PGCE Upskilling: Do You Have What It Takes to Teach Students Aged 14+?
16 Sep 21
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Professor George E Holmes DL | President & Vice Chancellor
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Ellisse Vernon | BSc (Hons) Adult Nursing
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Categories: Education and Teacher Training, Undergradute
Does working as a family support worker interest you? Here’s a glimpse at what working in this role could be like.
The University of Bolton’s BA Education & Learning course is a fantastic platform for a number of job roles, including careers as a family liaison officer.
If you’re wondering what to expect from this kind of role, here are some unfiltered truths that will help you understand what life as a family support worker could be like.
There are many challenges when working as a family liaison officer, which all make your workload unique. But it’s important to remember that your job is to support in any way you can, and simply by showing up, you are already making a difference in the world.
Every case you work on will be different, and you won’t know what’s around the corner. Some problems you may see with the families your work with could include anti-social behaviour, criminal activity (such as a parent in prison), bullying or abuse, drug and alcohol addiction, problems with finance and debt, marital separation or divorce, physical and mental health issues, and much more.
As a family support worker, you will work with people from all religions, backgrounds and social settings. So you’ll need to be able to communicate well, no matter who you’re talking to.
Sometimes, you’ll be working closely with a whole family, including extended family members. While other times, you may be focusing on one individual, or one single child. This means you’ll need excellent group communication skills, as well as the ability to work on a one-to-one basis.
You may not be liked straight away
Working in family liaison requires a lot of patience, and a high level of people skills. You may be not be openly accepted at first, so gaining the trust of service users and creating a bond with them will be a fundamental step.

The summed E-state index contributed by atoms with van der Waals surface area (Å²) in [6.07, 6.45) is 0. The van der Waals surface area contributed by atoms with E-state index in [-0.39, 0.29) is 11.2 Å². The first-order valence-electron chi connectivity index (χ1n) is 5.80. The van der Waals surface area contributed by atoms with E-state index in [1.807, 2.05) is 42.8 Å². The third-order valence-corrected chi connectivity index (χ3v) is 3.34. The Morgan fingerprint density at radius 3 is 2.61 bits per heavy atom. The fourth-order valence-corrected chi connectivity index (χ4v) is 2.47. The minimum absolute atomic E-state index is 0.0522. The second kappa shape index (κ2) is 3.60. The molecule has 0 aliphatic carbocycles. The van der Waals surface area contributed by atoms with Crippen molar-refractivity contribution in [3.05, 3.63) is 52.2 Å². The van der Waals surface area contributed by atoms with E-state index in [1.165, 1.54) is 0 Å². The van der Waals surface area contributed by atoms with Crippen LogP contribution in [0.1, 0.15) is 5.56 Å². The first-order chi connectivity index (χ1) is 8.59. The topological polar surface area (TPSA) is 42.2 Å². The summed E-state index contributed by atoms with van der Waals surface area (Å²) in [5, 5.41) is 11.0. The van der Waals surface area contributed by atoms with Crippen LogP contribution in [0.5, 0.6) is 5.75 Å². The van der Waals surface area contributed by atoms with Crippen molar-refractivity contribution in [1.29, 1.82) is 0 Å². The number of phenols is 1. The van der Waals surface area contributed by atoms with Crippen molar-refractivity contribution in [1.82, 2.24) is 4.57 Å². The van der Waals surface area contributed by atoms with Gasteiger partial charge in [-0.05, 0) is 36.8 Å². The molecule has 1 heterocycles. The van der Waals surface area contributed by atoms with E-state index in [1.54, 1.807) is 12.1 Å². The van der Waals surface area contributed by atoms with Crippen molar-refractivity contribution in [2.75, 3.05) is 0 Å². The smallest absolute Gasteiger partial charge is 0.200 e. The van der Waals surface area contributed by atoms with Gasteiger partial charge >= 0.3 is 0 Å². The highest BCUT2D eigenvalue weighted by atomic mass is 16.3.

This is especially the case when parenting skills are put into question, or when certain family members are resistant to help. There may also be some challenges early on if a child is scared or is unwilling to talk about family issues.
Some cases will cause heartbreak
Not every case is going to be straightforward, and you may be called in to support parents and their children through a range of social or personal issues. These could be simple problems, or more complex ones that have rooted from things such as domestic abuse or violence.
Whatever the case may be, keeping a cool head is very important. It’s normal to feel emotional, but your training will provide you with the tools to stay strong even when faced with the most heart-wrenching stories.
You’ll help to keep families together
One of your main responsibilities will be to provide support and education to keep families together. But it’s also important to know that this isn’t always going to be possible. Preparing yourself for all outcomes is necessary, as there may be some situations that are too toxic or broken for you to fix alone.
Remember that a family may not be ready to engage with you, and therefore not all interactions will have a positive outcome either.
Despite this, working as a family liaison officer is one of the most rewarding jobs in the world. And with the right training, you’ll be able to help families in overcoming a wide range of challenges and difficult situations.
Does this sound like the right career path for you? At the University of Bolton, we’ve been a Top 6 UK University for Teaching Quality in The Times Good University Guide* for three years running, so there’s nowhere better to study!
To find out more about applying to start in September 2021, see our BA Education & Learning course page for details.
Or if you have further questions, please don’t hesitate to get in touch on +44 (0)1204 903 394 or firstname.lastname@example.org.
*The Times and Sunday Times Good University Guide 2021, 2020 and 2019
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